Fair Trade is an organization that helps certify farmers get the right amount of money for their products. It was founded in 1992, the headquarters is in London, England, UK. Fair trade is a non profitable organisation. Without Fair Trade; the shops and the investors will get profit but the farmer won't. Fair Trade helps the farmers have a safe vision of the amount of profits they will get.
The recent product, liquor filled chocolates is a viable business that can sell if it is implemented professionally. This recent innovation should be able to acquire attention from the market owing to its combination of selling products. Put simply, the liquor-filled chocolates are chocolates that contain alcohol. According to Novellino (2011), Chocolate-candy sales summed up to $16 billion in 2008 in the U.S. Furthermore, the statistics on alcohol reveals that liquor sales hit $19.9 billion in 2011. What does the statistics reveal about the product? This reveals that the market for the two products is present and combining them will result in a profitable business. This paper is a report on targeting and segmenting the new liquor filled chocolates as a potential business.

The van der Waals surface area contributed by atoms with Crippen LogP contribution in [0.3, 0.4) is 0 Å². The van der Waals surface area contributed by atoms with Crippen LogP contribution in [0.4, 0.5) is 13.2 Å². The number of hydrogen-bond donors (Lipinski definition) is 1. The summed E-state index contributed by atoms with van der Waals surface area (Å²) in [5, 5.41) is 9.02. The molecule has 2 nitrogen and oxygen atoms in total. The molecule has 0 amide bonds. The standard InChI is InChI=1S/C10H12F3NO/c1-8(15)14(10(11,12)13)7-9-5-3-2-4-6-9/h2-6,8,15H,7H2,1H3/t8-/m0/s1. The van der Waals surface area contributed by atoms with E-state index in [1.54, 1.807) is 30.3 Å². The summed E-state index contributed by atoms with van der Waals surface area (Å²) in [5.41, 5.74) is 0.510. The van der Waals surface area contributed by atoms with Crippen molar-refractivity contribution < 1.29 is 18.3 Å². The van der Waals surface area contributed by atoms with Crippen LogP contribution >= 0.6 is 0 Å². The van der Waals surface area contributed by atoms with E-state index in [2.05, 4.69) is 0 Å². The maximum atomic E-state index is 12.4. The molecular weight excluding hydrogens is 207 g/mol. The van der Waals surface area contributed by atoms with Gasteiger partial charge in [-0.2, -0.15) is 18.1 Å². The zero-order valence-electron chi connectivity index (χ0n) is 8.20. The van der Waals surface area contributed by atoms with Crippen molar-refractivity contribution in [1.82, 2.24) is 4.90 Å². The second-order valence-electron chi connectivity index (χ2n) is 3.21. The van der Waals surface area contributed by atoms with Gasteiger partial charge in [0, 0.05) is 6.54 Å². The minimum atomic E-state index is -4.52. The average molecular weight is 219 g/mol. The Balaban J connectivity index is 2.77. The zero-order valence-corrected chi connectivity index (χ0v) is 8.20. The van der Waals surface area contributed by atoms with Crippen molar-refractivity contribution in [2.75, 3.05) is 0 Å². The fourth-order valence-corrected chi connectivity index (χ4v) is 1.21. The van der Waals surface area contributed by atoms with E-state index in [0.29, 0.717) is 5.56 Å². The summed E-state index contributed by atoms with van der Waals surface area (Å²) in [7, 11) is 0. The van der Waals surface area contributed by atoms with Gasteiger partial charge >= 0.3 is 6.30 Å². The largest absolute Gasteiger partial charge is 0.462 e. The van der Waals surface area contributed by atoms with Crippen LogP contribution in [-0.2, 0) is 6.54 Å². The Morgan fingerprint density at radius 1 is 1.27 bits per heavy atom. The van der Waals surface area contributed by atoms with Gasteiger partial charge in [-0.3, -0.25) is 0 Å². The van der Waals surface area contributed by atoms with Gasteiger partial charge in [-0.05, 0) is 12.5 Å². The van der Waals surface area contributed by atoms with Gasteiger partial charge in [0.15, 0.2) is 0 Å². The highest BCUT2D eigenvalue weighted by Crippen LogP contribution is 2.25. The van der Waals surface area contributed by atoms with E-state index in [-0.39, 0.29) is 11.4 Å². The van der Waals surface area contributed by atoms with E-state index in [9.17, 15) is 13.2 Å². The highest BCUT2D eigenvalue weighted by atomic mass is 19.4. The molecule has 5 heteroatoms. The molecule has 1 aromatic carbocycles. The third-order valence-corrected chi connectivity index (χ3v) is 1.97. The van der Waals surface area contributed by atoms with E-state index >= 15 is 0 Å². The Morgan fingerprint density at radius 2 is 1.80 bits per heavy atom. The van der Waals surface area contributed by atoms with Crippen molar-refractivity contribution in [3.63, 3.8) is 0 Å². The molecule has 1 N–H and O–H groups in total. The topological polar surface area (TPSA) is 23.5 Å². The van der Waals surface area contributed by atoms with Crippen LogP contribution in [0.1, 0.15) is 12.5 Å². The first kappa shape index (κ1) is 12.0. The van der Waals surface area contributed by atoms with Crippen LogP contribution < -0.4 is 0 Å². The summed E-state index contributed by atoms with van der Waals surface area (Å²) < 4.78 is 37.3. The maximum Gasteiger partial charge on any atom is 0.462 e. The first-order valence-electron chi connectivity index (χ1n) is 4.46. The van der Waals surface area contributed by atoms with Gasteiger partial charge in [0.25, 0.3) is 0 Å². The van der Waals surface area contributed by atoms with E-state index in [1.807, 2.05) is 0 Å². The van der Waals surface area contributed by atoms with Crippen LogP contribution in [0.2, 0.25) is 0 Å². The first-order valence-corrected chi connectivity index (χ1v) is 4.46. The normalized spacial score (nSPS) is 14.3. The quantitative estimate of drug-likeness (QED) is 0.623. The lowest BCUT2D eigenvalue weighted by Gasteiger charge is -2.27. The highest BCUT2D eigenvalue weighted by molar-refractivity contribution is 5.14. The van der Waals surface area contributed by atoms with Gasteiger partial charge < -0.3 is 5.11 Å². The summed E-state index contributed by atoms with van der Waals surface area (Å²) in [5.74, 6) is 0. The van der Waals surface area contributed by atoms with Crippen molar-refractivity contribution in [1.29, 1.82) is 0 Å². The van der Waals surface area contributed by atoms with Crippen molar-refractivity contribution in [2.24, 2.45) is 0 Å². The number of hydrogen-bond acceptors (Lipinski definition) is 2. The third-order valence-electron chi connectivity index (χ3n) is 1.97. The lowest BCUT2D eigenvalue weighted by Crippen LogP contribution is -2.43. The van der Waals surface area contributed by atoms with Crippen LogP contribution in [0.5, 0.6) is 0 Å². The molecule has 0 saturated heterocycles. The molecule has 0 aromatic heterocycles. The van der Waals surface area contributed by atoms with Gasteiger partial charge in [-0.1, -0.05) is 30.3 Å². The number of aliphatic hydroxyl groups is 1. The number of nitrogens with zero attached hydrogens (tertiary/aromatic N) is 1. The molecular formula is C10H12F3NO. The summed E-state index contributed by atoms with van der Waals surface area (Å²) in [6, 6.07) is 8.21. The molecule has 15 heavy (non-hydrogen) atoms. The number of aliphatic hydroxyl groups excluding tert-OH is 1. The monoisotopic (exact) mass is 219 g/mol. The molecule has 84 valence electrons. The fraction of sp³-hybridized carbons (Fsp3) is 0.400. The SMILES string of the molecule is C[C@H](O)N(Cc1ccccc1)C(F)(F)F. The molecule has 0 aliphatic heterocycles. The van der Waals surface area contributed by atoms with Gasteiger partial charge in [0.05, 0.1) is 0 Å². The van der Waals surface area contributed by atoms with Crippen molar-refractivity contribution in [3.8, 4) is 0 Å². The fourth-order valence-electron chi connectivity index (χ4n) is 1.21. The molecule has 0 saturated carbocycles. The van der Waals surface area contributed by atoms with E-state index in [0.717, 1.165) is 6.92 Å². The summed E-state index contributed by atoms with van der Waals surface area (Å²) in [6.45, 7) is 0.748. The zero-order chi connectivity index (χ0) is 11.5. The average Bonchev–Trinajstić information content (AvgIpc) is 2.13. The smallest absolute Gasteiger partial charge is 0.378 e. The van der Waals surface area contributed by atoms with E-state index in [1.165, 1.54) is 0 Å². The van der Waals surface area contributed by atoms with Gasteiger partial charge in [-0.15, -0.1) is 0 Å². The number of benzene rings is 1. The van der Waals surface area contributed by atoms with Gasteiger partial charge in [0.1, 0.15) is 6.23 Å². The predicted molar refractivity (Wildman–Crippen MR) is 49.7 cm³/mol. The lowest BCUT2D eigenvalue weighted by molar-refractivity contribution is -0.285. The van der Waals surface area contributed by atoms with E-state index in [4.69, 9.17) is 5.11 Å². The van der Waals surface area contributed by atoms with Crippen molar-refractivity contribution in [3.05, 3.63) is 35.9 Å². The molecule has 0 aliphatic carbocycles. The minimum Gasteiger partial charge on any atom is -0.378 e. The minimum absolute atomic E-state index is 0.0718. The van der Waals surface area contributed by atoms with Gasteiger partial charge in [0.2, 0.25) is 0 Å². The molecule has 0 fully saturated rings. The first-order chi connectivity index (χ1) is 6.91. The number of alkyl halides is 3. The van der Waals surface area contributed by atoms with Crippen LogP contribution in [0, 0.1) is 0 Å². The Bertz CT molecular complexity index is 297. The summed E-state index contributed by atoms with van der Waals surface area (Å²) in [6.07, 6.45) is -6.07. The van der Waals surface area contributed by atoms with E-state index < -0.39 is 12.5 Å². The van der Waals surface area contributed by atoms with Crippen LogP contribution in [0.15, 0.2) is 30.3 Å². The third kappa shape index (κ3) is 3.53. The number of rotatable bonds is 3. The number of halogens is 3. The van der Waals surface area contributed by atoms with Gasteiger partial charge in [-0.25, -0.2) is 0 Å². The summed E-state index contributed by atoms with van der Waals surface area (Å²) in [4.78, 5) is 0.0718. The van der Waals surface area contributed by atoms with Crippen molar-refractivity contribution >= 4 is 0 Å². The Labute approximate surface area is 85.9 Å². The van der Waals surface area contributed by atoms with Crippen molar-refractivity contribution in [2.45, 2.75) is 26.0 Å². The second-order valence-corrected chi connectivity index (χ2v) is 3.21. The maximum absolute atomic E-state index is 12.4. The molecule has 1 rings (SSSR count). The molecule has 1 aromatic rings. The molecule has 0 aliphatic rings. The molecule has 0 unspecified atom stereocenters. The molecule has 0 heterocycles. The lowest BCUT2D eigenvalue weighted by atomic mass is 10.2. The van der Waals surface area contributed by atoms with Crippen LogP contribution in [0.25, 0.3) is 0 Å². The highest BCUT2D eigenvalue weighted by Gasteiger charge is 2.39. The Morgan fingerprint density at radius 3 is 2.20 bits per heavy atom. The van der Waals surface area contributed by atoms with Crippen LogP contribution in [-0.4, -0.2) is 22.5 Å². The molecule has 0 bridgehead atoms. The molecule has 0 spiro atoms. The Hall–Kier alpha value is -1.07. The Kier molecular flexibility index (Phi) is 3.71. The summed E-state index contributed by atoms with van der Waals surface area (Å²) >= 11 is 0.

Apparently, child slave labor has been out of hand in the chocolate industry for over fifteen years. In West Africa, children are forced to work on farms harvesting cocoa under inhumane conditions. They would be routinely beaten and would be given insufficient amounts of food. These children are stripped of their human rights. In July 2015, a report from Tulane University found a fifty-one percent increase in the number of children working in the cocoa industry from 2008/09 to 2013/14. In response to child slavery in West Africa, Hershey and other companies in the chocolate industry will invest $400 million by 2020 to increase the supply of certified cocoa and decrease questionable labor practices. They will educate farmers and their families of the dangers of child labor (“Lawsuit: Your Candy Bar Was Made By Child